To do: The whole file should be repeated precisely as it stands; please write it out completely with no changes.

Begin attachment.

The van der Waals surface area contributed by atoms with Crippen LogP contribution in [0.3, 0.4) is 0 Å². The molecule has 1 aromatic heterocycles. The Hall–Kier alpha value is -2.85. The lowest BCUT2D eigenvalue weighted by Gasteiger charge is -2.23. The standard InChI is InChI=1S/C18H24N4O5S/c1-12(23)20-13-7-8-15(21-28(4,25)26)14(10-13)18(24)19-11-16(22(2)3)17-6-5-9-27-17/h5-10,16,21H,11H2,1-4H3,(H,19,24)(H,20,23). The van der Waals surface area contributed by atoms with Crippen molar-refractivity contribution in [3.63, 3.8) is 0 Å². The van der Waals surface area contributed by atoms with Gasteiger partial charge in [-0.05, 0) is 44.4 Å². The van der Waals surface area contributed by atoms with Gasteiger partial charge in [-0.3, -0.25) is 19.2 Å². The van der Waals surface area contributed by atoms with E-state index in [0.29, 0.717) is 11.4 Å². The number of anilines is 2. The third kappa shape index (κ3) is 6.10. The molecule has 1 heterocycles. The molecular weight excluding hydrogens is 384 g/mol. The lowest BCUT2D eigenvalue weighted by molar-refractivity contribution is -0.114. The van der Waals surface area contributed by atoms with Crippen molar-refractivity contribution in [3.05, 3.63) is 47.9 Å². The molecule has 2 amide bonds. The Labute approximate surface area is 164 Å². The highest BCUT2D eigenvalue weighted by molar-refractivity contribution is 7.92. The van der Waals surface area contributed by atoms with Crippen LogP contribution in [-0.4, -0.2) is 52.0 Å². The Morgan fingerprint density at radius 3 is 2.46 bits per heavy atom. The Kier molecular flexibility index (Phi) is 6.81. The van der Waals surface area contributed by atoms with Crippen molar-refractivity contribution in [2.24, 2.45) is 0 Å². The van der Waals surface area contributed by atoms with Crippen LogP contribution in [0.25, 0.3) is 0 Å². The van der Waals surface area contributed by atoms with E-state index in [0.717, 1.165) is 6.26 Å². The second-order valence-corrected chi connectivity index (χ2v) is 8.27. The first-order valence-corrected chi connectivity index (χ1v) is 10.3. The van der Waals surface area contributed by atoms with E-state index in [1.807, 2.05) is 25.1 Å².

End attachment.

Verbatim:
The van der Waals surface area contributed by atoms with Crippen LogP contribution in [0.3, 0.4) is 0 Å². The molecule has 1 aromatic heterocycles. The Hall–Kier alpha value is -2.85. The lowest BCUT2D eigenvalue weighted by Gasteiger charge is -2.23. The standard InChI is InChI=1S/C18H24N4O5S/c1-12(23)20-13-7-8-15(21-28(4,25)26)14(10-13)18(24)19-11-16(22(2)3)17-6-5-9-27-17/h5-10,16,21H,11H2,1-4H3,(H,19,24)(H,20,23). The van der Waals surface area contributed by atoms with Crippen molar-refractivity contribution in [3.63, 3.8) is 0 Å². The van der Waals surface area contributed by atoms with Gasteiger partial charge in [-0.05, 0) is 44.4 Å². The van der Waals surface area contributed by atoms with Gasteiger partial charge in [-0.3, -0.25) is 19.2 Å². The van der Waals surface area contributed by atoms with E-state index in [0.29, 0.717) is 11.4 Å². The number of anilines is 2. The third kappa shape index (κ3) is 6.10. The molecule has 1 heterocycles. The molecular weight excluding hydrogens is 384 g/mol. The lowest BCUT2D eigenvalue weighted by molar-refractivity contribution is -0.114. The van der Waals surface area contributed by atoms with Crippen molar-refractivity contribution in [3.05, 3.63) is 47.9 Å². The molecule has 2 amide bonds. The Labute approximate surface area is 164 Å². The highest BCUT2D eigenvalue weighted by molar-refractivity contribution is 7.92. The van der Waals surface area contributed by atoms with Crippen LogP contribution in [-0.4, -0.2) is 52.0 Å². The Morgan fingerprint density at radius 3 is 2.46 bits per heavy atom. The Kier molecular flexibility index (Phi) is 6.81. The van der Waals surface area contributed by atoms with Crippen molar-refractivity contribution in [2.24, 2.45) is 0 Å². The van der Waals surface area contributed by atoms with Crippen LogP contribution in [0.25, 0.3) is 0 Å². The van der Waals surface area contributed by atoms with E-state index in [0.717, 1.165) is 6.26 Å². The second-order valence-corrected chi connectivity index (χ2v) is 8.27. The first-order valence-corrected chi connectivity index (χ1v) is 10.3. The van der Waals surface area contributed by atoms with E-state index in [1.807, 2.05) is 25.1 Å².